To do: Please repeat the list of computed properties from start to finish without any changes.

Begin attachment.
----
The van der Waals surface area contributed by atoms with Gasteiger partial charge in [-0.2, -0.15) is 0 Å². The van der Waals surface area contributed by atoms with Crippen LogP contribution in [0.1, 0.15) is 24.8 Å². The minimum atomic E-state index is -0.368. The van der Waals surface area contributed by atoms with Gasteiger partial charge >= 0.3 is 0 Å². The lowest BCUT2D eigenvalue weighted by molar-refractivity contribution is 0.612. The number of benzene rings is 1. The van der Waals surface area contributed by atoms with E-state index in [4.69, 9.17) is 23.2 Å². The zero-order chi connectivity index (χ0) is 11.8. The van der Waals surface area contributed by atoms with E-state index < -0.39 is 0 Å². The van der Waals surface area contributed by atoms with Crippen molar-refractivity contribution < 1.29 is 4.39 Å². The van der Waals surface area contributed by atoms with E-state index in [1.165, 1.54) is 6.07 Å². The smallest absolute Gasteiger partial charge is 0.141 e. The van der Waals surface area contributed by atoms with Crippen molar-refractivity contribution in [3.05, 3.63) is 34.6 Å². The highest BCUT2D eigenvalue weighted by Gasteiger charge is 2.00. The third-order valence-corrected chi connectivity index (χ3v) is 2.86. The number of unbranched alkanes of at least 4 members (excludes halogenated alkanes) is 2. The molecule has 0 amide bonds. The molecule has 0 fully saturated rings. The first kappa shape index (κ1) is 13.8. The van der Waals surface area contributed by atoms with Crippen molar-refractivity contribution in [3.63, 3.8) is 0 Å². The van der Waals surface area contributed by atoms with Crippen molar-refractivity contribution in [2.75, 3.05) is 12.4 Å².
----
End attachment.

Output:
The van der Waals surface area contributed by atoms with Gasteiger partial charge in [-0.2, -0.15) is 0 Å². The van der Waals surface area contributed by atoms with Crippen LogP contribution in [0.1, 0.15) is 24.8 Å². The minimum atomic E-state index is -0.368. The van der Waals surface area contributed by atoms with Gasteiger partial charge >= 0.3 is 0 Å². The lowest BCUT2D eigenvalue weighted by molar-refractivity contribution is 0.612. The number of benzene rings is 1. The van der Waals surface area contributed by atoms with E-state index in [4.69, 9.17) is 23.2 Å². The zero-order chi connectivity index (χ0) is 11.8. The van der Waals surface area contributed by atoms with E-state index < -0.39 is 0 Å². The van der Waals surface area contributed by atoms with Crippen molar-refractivity contribution < 1.29 is 4.39 Å². The van der Waals surface area contributed by atoms with E-state index in [1.165, 1.54) is 6.07 Å². The smallest absolute Gasteiger partial charge is 0.141 e. The van der Waals surface area contributed by atoms with Crippen molar-refractivity contribution in [3.05, 3.63) is 34.6 Å². The highest BCUT2D eigenvalue weighted by Gasteiger charge is 2.00. The third-order valence-corrected chi connectivity index (χ3v) is 2.86. The number of unbranched alkanes of at least 4 members (excludes halogenated alkanes) is 2. The molecule has 0 amide bonds. The molecule has 0 fully saturated rings. The first kappa shape index (κ1) is 13.8. The van der Waals surface area contributed by atoms with Crippen molar-refractivity contribution in [3.63, 3.8) is 0 Å². The van der Waals surface area contributed by atoms with Crippen molar-refractivity contribution in [2.75, 3.05) is 12.4 Å².